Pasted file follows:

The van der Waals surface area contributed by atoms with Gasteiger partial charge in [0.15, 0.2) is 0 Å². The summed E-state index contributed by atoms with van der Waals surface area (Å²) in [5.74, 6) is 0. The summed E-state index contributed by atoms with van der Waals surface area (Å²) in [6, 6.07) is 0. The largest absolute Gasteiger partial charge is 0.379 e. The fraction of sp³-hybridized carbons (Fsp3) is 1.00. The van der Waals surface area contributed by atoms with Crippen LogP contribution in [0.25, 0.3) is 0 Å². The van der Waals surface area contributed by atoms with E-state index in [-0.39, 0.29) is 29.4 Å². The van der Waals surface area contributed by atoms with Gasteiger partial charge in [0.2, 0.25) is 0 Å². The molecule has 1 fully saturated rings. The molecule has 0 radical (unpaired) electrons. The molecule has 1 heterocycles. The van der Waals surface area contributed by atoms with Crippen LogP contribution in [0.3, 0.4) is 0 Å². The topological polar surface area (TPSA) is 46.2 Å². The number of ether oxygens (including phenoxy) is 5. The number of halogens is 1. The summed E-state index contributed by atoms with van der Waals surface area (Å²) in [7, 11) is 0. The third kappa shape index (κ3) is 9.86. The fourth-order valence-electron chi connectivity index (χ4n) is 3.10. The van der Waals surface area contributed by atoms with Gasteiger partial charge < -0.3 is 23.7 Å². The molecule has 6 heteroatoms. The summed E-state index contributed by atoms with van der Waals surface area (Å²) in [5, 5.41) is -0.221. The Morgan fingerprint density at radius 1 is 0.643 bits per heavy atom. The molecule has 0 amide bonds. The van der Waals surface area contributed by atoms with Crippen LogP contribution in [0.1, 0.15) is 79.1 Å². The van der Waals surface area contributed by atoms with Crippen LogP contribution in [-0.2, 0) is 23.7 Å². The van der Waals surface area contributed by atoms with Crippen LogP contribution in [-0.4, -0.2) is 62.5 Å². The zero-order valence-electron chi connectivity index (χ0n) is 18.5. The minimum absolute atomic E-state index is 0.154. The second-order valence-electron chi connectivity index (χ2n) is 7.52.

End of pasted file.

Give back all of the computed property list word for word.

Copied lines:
The van der Waals surface area contributed by atoms with Gasteiger partial charge in [0.15, 0.2) is 0 Å². The summed E-state index contributed by atoms with van der Waals surface area (Å²) in [5.74, 6) is 0. The summed E-state index contributed by atoms with van der Waals surface area (Å²) in [6, 6.07) is 0. The largest absolute Gasteiger partial charge is 0.379 e. The fraction of sp³-hybridized carbons (Fsp3) is 1.00. The van der Waals surface area contributed by atoms with Crippen LogP contribution in [0.25, 0.3) is 0 Å². The van der Waals surface area contributed by atoms with E-state index in [-0.39, 0.29) is 29.4 Å². The van der Waals surface area contributed by atoms with Gasteiger partial charge in [0.2, 0.25) is 0 Å². The molecule has 1 fully saturated rings. The molecule has 0 radical (unpaired) electrons. The molecule has 1 heterocycles. The van der Waals surface area contributed by atoms with Crippen LogP contribution in [0.3, 0.4) is 0 Å². The topological polar surface area (TPSA) is 46.2 Å². The number of ether oxygens (including phenoxy) is 5. The number of halogens is 1. The summed E-state index contributed by atoms with van der Waals surface area (Å²) in [7, 11) is 0. The third kappa shape index (κ3) is 9.86. The fourth-order valence-electron chi connectivity index (χ4n) is 3.10. The van der Waals surface area contributed by atoms with Gasteiger partial charge < -0.3 is 23.7 Å². The molecule has 6 heteroatoms. The summed E-state index contributed by atoms with van der Waals surface area (Å²) in [5, 5.41) is -0.221. The Morgan fingerprint density at radius 1 is 0.643 bits per heavy atom. The molecule has 0 amide bonds. The van der Waals surface area contributed by atoms with Crippen LogP contribution in [0.1, 0.15) is 79.1 Å². The van der Waals surface area contributed by atoms with Crippen LogP contribution in [-0.2, 0) is 23.7 Å². The van der Waals surface area contributed by atoms with Crippen LogP contribution in [-0.4, -0.2) is 62.5 Å². The zero-order valence-electron chi connectivity index (χ0n) is 18.5. The minimum absolute atomic E-state index is 0.154. The second-order valence-electron chi connectivity index (χ2n) is 7.52.